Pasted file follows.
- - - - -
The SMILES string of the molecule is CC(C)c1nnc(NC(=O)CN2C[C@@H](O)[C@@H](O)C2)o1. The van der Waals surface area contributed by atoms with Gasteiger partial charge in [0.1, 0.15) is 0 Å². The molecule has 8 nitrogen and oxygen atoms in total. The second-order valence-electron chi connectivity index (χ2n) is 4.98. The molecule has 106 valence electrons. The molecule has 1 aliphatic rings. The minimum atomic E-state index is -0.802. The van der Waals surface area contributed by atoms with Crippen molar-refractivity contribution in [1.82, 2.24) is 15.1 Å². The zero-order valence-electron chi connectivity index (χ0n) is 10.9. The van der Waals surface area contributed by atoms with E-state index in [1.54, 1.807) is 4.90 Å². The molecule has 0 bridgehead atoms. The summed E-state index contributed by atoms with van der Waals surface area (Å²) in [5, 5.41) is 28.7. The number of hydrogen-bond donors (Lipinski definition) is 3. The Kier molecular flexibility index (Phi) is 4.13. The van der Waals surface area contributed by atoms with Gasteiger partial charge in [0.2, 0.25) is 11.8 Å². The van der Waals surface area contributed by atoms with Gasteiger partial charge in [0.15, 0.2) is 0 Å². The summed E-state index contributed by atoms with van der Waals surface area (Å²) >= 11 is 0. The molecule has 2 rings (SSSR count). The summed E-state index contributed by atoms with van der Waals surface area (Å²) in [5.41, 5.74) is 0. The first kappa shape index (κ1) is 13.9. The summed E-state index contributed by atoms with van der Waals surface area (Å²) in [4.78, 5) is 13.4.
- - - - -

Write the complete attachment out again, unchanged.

The SMILES string of the molecule is CC(C)c1nnc(NC(=O)CN2C[C@@H](O)[C@@H](O)C2)o1. The van der Waals surface area contributed by atoms with Gasteiger partial charge in [0.1, 0.15) is 0 Å². The molecule has 8 nitrogen and oxygen atoms in total. The second-order valence-electron chi connectivity index (χ2n) is 4.98. The molecule has 106 valence electrons. The molecule has 1 aliphatic rings. The minimum atomic E-state index is -0.802. The van der Waals surface area contributed by atoms with Crippen molar-refractivity contribution in [1.82, 2.24) is 15.1 Å². The zero-order valence-electron chi connectivity index (χ0n) is 10.9. The van der Waals surface area contributed by atoms with E-state index in [1.54, 1.807) is 4.90 Å². The molecule has 0 bridgehead atoms. The summed E-state index contributed by atoms with van der Waals surface area (Å²) in [5, 5.41) is 28.7. The number of hydrogen-bond donors (Lipinski definition) is 3. The Kier molecular flexibility index (Phi) is 4.13. The van der Waals surface area contributed by atoms with Gasteiger partial charge in [0.2, 0.25) is 11.8 Å². The van der Waals surface area contributed by atoms with Gasteiger partial charge in [0.15, 0.2) is 0 Å². The summed E-state index contributed by atoms with van der Waals surface area (Å²) >= 11 is 0. The molecule has 2 rings (SSSR count). The summed E-state index contributed by atoms with van der Waals surface area (Å²) in [5.41, 5.74) is 0. The first kappa shape index (κ1) is 13.9. The summed E-state index contributed by atoms with van der Waals surface area (Å²) in [4.78, 5) is 13.4.